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Science Learning Progressions

时间:2013-01-27 03:56:41  来源:  作者:

Education Forum
Science Education
Science Learning Progressions
Ravit Golan Duncan1,*, Ann E. Rivet2
1Graduate School of Education, Rutgers University, New Brunswick, NJ 08901, USA.
2Teachers College, Columbia University, New York, NY 10027, USA.
↵*Author for correspondence. E-mail: ravit.duncan@gse.rutgers.edu
Guided by the 2011 U.S. National Research Council framework for science education (1), the most recent draft of the Next Generation Science Standards (NGSS) is briefly open for public comment (2). Key goals of this effort (3) include (i) reducing coverage to a select set of "big ideas" (e.g., atomic molecular theory, biodiversity, energy); (ii) providing a progression to facilitate coherence in learning of these ideas over the course of schooling; and (iii) promoting a practice-oriented approach to inquiry-based science learning.

This reform of standards is meant not merely to update content, but to shift the way U.S. kindergarten through high school (K–12) science education is conceptualized and implemented. The NGSS reflect an evolved vision of inquiry-based learning, emphasizing science as a knowledge-building endeavor. An improvement over prior science education standards (4), the NGSS are embedded in learning progressions (LPs)—research-based cognitive models of how learning of scientific concepts and practices unfolds over time. This stresses coherence in the conceptual growth of scientific reasoning across grades.

We discuss the theory and implications of the LP approach underlying the NGSS. We highlight key features of LPs and examine some challenges that accompany development and validation of these constructs.

Reframing the Science Content
Embodying a developmental approach to learning, LPs describe paths by which students might develop more sophisticated ways of reasoning over extended periods of time (5–7). LPs begin with consideration of learners' prior knowledge and build toward targeted learning goals through carefully designed instruction. These progressions define intermediate levels in students' understanding, derived, where possible, from research on student learning.

A feature of LPs, reflected in the NGSS's guiding framework (1), is that core disciplinary concepts are built and refined through engagement with the practices of scientific inquiry. The framework views scientific inquiry as a theory-building enterprise that uses systematic and evidence-based approaches to create models that explain the world around us (8). Scientists develop these models within a community with socially constructed and continually negotiated epistemological norms regarding what is knowable, how best to come to know it, and what counts as knowing (9). Such norms, often implicit, guide core scientific practices such as research design, data analysis, modeling, and argumentation and are thus critical to the development of valid and reliable scientific knowledge. The trio of concepts, practices, and epistemology is at the heart of the efforts to revise K–12 science standards.

The educational system includes LPs, classroom and large-scale assessments, and the curricula and instruction that drive learning. Assessment plays a major role in the development, validation, and use of LPs. Progressions in turn can inform science standards and are implemented through curricula and classroom instruction. Much of the research on LPs is in its infancy, and current models are largely conjectural owing to gaps in the research base. Nevertheless, they offer a productive starting place for developing standards, curricula, and assessments.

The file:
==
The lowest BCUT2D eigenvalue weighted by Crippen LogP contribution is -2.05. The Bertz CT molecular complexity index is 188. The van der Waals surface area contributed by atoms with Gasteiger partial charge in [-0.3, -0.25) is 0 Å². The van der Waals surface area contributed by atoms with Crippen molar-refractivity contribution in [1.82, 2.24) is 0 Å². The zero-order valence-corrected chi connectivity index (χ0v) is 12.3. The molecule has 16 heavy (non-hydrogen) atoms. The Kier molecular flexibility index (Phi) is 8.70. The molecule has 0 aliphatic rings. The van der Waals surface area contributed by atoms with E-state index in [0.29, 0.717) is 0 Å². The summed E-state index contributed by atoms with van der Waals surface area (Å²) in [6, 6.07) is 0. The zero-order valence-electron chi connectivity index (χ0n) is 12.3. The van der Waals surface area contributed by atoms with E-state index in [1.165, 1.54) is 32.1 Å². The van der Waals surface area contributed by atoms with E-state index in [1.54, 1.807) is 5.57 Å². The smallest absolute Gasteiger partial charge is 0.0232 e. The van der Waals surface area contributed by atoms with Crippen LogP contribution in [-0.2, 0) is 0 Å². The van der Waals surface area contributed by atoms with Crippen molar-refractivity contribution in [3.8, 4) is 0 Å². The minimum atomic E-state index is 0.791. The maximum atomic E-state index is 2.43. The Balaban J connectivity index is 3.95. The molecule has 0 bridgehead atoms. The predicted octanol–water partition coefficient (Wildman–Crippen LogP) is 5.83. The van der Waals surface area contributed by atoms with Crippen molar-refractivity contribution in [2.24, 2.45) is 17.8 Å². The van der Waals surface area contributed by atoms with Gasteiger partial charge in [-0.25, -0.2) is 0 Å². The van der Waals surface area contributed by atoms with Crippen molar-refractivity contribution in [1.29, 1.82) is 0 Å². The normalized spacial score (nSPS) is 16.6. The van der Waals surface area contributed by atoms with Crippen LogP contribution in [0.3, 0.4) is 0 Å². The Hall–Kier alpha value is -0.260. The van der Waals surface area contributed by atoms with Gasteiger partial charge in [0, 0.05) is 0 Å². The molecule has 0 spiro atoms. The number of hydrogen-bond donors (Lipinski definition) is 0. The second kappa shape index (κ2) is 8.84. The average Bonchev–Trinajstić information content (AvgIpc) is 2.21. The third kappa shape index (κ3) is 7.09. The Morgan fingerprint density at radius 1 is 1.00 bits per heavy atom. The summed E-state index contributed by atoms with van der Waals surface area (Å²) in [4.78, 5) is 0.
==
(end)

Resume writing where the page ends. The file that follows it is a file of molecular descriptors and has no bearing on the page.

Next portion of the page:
Leveraging Stepping-Stone Ideas
LPs differ from current descriptions of scope and sequence in two important ways. First, to the extent possible, they are grounded in research regarding how students actually come to understand core ideas in science rather than relying solely on normative knowledge in the domain. This is critical because intermediate steps in a LP may include understandings that vary from the canonical knowledge of science. Second, as opposed to adding more information or details over time, LPs focus on deepening understandings and developing increased complexity, applicability, and epistemological rigor with each learning opportunity.

Stepping-stone understandings on the LP path toward targeted knowledge in a domain can be substantially different from accepted scientific concepts. For example, at the middle school–level, students should understand genetic information as specifying the structure (and consequently, the function) of proteins (10). Such a conception, while grossly incomplete, is a highly productive intermediary that allows students to explain how genes bring about their observable effects. Similarly, establishing weight as a property of matter is important in early grades, necessary to understanding that even invisible things (e.g., gases and atoms) have weight (11). This targeted understanding conflates weight with a more scientific notion of mass, but serves as a productive step toward developing a full understanding of the particulate nature of matter in later grades. The term "mass" is meaningless to young learners and using it does not help them understand this concept.

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